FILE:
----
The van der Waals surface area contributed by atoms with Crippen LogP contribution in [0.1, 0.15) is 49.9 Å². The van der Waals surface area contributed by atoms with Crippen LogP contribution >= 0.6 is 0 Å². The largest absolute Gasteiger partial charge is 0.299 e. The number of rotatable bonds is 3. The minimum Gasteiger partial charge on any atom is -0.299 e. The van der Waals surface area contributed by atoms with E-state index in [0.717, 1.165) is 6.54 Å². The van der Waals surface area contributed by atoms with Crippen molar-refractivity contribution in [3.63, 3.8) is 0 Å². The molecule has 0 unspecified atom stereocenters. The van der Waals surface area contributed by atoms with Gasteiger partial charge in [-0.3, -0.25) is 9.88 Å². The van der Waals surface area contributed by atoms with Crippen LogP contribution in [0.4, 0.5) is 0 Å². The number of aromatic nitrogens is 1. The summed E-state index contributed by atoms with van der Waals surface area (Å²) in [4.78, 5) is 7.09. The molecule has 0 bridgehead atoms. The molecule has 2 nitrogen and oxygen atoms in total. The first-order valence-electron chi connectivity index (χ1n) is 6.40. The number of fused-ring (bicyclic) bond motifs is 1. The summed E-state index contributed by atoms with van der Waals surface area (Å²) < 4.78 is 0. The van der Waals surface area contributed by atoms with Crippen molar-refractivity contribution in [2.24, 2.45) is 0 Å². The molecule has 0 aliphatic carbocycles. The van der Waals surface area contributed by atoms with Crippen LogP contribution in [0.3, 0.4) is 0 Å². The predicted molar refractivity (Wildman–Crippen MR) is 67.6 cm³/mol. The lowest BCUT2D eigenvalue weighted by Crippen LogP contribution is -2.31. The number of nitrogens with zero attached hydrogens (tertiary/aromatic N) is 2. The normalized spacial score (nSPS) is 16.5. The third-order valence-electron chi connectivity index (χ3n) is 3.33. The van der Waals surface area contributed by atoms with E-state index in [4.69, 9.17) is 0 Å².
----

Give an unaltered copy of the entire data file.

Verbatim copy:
The van der Waals surface area contributed by atoms with Crippen LogP contribution in [0.1, 0.15) is 49.9 Å². The van der Waals surface area contributed by atoms with Crippen LogP contribution >= 0.6 is 0 Å². The largest absolute Gasteiger partial charge is 0.299 e. The number of rotatable bonds is 3. The minimum Gasteiger partial charge on any atom is -0.299 e. The van der Waals surface area contributed by atoms with E-state index in [0.717, 1.165) is 6.54 Å². The van der Waals surface area contributed by atoms with Crippen molar-refractivity contribution in [3.63, 3.8) is 0 Å². The molecule has 0 unspecified atom stereocenters. The van der Waals surface area contributed by atoms with Gasteiger partial charge in [-0.3, -0.25) is 9.88 Å². The van der Waals surface area contributed by atoms with Crippen LogP contribution in [0.4, 0.5) is 0 Å². The number of aromatic nitrogens is 1. The summed E-state index contributed by atoms with van der Waals surface area (Å²) in [4.78, 5) is 7.09. The molecule has 0 bridgehead atoms. The molecule has 2 nitrogen and oxygen atoms in total. The first-order valence-electron chi connectivity index (χ1n) is 6.40. The number of fused-ring (bicyclic) bond motifs is 1. The summed E-state index contributed by atoms with van der Waals surface area (Å²) < 4.78 is 0. The van der Waals surface area contributed by atoms with Crippen molar-refractivity contribution in [2.24, 2.45) is 0 Å². The molecule has 0 aliphatic carbocycles. The van der Waals surface area contributed by atoms with Crippen LogP contribution in [0.3, 0.4) is 0 Å². The predicted molar refractivity (Wildman–Crippen MR) is 67.6 cm³/mol. The lowest BCUT2D eigenvalue weighted by Crippen LogP contribution is -2.31. The number of nitrogens with zero attached hydrogens (tertiary/aromatic N) is 2. The normalized spacial score (nSPS) is 16.5. The third-order valence-electron chi connectivity index (χ3n) is 3.33. The van der Waals surface area contributed by atoms with E-state index in [4.69, 9.17) is 0 Å².